When it comes to recovery from addiction to drugs and alcohol, people often tend to consider it from the point of view of thinking and behaving their way to maintaining their sobriety. The importance of identifying emotions should not be ignored, as it contributes a major part to recovery.
Emotion Has Three Components
When considering what emotion is, it’s easy to think it’s just feeling something like joy, sorrow, or fear, and the definition stops there. Emotions contain three important components, all of which can influence a person’s recovery. The three components are:
- Subjective: How a person experiences an emotion
- Expressive: How a person behaves in reaction to an emotion
- Physiological: How a person’s body reacts to an emotion
The three components often interact, and how a person deals with one can affect the other two. Learning the importance of identifying emotions and how a person experiences each of the components can teach them a lot about how to handle life events, particularly in relation to recovery.
Experiencing Emotions In and Out of Sobriety
A person who constantly exists in a fog of alcohol and drugs often loses the ability to handle their emotions in a healthy manner. A short-lived emotion, such as a flash of anger, may lead to an inflated response not appropriate for a small transgression or piece of news. Emotions that last longer, such as mourning a loss, may become so overwhelming that a person cannot find their way to processing them.
For many, just identifying emotional reactions proves difficult. For example, they may focus anger on someone when they are really frustrated with something about themselves. Constantly being drunk or high causes a person to be in such a state of being unfocused, that trying to sit with their feelings and understand them can feel impossible.
Often a person who feels ill-equipped to handle or identify emotional reactions may use that as a trigger to drink or use drugs. The more they engage in their addiction, the less capable they are of processing their emotions, keeping them rooted in an unhealthy cycle.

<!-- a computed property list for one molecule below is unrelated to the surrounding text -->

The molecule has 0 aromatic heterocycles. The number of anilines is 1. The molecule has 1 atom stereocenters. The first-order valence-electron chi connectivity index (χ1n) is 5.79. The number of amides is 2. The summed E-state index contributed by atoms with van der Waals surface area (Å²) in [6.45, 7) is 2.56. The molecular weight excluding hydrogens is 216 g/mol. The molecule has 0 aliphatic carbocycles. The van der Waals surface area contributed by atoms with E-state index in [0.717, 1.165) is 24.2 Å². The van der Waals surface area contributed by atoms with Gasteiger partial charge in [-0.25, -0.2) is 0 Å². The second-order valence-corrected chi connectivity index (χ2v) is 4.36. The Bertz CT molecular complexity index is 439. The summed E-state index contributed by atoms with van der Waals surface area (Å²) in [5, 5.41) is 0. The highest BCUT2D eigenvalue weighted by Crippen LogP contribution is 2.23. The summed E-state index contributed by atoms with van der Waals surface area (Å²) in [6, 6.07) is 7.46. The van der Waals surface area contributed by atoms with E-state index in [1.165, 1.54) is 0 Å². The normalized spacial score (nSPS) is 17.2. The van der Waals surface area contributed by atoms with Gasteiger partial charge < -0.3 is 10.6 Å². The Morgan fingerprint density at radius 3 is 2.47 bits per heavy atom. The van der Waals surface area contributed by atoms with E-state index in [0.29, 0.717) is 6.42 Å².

How Emotions Help a Person Understand Themselves
When a person resides in recovery, they have more patience and desire to experience their emotions and put them in perspective. Knowing which emotions they feel, and the source of them, helps them determine what do to next. Some feelings simply need to be felt, then they can be released.
A person might feel grumpy for no reason and can learn to let the bad mood exist for a short time, knowing it will end soon. This is a much healthier choice than using drugs or alcohol to try to make the feeling disappear. A person might feel an emotion they want to cover up or use as an excuse to “celebrate” by using drugs or alcohol. The importance of identifying emotions comes into play here by allowing the person to understand a feeling for what it is and react in a healthy way.
How Emotions Help a Person Understand Other People
A person who understands what they are feeling and why can communicate better with others. Directly stating what they feel and any feedback or dialogue they would like in relation to that helps everyone maintain healthy communication. The person’s clearer understanding of emotions will be communicated in more than just a verbal way. They may use facial expressions, body language, and tones of voice that give a clear indication of what they are feeling to others.
Addiction often impacts relationships with family members and friends, causing rifts that cannot be healed until both parties can communicate openly and honestly. A person who understands their emotions can talk to their loved one, either alone or as part of a therapy appointment, and learn to really listen to them. The individual can also better impart their point of view by using “I statements”, such as “When you do this, I feel…” Many marriages, family relationships, and friendships can be repaired with this approach.
Identifying Emotions Helps in Planning for the Future
The importance of identifying emotions can help a person build a better future. A person who feels excitement about becoming social again may use that emotion to plan time with a friend or going to an event that ensures there won’t be a focus on drinking or using drugs. This reduces the risk of being disappointed in how things turn out.
If the person feels anxiety about an upcoming event, such as a job interview or a college exam, they can use that emotion to inspire them to prepare for the occasion. If they feel sorrow, they can identify what is causing it and plan ways to soothe themselves without resorting to breaking their sobriety.
Outpatient Rehab in Phoenix
Committing to recovery from drug and alcohol addiction requires bravery and a willingness to commit to a treatment program proven to help you. Continuum Recovery Center in picturesque Phoenix offers a variety of outpatient therapy treatments designed to help you enter sobriety and stay there. We incorporate holistic options to help treat the mind, body, and soul.
If you are ready to talk about changing your life and conquering addiction, contact Continuum Recovery Center today and let us help.